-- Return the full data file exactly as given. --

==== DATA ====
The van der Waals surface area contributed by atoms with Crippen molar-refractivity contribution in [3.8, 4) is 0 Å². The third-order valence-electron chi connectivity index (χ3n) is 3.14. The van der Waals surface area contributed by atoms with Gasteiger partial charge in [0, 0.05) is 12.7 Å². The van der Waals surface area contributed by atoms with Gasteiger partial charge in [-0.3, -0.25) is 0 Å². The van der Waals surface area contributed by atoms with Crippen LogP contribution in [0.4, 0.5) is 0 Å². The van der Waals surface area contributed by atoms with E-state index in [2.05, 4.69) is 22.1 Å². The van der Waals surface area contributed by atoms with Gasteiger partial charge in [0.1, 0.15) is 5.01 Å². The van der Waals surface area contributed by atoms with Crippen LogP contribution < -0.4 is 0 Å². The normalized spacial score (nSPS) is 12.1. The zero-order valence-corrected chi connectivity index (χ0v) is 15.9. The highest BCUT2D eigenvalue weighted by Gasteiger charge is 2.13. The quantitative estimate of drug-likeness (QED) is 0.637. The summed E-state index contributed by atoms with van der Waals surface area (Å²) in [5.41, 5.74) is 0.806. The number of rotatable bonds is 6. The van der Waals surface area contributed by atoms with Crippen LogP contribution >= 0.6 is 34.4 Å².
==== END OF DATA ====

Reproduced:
The van der Waals surface area contributed by atoms with Crippen molar-refractivity contribution in [3.8, 4) is 0 Å². The third-order valence-electron chi connectivity index (χ3n) is 3.14. The van der Waals surface area contributed by atoms with Gasteiger partial charge in [0, 0.05) is 12.7 Å². The van der Waals surface area contributed by atoms with Gasteiger partial charge in [-0.3, -0.25) is 0 Å². The van der Waals surface area contributed by atoms with Crippen LogP contribution in [0.4, 0.5) is 0 Å². The van der Waals surface area contributed by atoms with E-state index in [2.05, 4.69) is 22.1 Å². The van der Waals surface area contributed by atoms with Gasteiger partial charge in [0.1, 0.15) is 5.01 Å². The van der Waals surface area contributed by atoms with Crippen LogP contribution < -0.4 is 0 Å². The normalized spacial score (nSPS) is 12.1. The zero-order valence-corrected chi connectivity index (χ0v) is 15.9. The highest BCUT2D eigenvalue weighted by Gasteiger charge is 2.13. The quantitative estimate of drug-likeness (QED) is 0.637. The summed E-state index contributed by atoms with van der Waals surface area (Å²) in [5.41, 5.74) is 0.806. The number of rotatable bonds is 6. The van der Waals surface area contributed by atoms with Crippen LogP contribution >= 0.6 is 34.4 Å².